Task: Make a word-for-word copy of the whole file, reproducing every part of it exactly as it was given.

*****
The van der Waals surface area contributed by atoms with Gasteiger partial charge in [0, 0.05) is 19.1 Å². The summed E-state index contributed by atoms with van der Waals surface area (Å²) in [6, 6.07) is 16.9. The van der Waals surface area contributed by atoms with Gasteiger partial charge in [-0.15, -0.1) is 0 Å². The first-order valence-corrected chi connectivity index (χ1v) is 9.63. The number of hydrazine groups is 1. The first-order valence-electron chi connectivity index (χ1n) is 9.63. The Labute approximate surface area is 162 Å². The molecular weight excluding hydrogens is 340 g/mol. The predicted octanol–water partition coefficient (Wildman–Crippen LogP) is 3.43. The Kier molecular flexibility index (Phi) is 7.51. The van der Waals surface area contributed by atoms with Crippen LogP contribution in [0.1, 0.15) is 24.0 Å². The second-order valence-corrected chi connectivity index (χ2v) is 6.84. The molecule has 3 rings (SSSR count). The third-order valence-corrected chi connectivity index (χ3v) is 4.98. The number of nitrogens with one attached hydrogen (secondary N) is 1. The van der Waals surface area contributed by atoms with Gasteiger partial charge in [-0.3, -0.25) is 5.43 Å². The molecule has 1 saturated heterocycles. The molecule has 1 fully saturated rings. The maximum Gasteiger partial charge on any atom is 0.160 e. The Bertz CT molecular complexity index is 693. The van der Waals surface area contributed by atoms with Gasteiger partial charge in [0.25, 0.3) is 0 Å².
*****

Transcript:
The van der Waals surface area contributed by atoms with Gasteiger partial charge in [0, 0.05) is 19.1 Å². The summed E-state index contributed by atoms with van der Waals surface area (Å²) in [6, 6.07) is 16.9. The van der Waals surface area contributed by atoms with Gasteiger partial charge in [-0.15, -0.1) is 0 Å². The first-order valence-corrected chi connectivity index (χ1v) is 9.63. The number of hydrazine groups is 1. The first-order valence-electron chi connectivity index (χ1n) is 9.63. The Labute approximate surface area is 162 Å². The molecular weight excluding hydrogens is 340 g/mol. The predicted octanol–water partition coefficient (Wildman–Crippen LogP) is 3.43. The Kier molecular flexibility index (Phi) is 7.51. The van der Waals surface area contributed by atoms with Crippen LogP contribution in [0.1, 0.15) is 24.0 Å². The second-order valence-corrected chi connectivity index (χ2v) is 6.84. The molecule has 3 rings (SSSR count). The third-order valence-corrected chi connectivity index (χ3v) is 4.98. The number of nitrogens with one attached hydrogen (secondary N) is 1. The van der Waals surface area contributed by atoms with Gasteiger partial charge in [-0.3, -0.25) is 5.43 Å². The molecule has 1 saturated heterocycles. The molecule has 1 fully saturated rings. The maximum Gasteiger partial charge on any atom is 0.160 e. The Bertz CT molecular complexity index is 693. The van der Waals surface area contributed by atoms with Gasteiger partial charge in [0.25, 0.3) is 0 Å².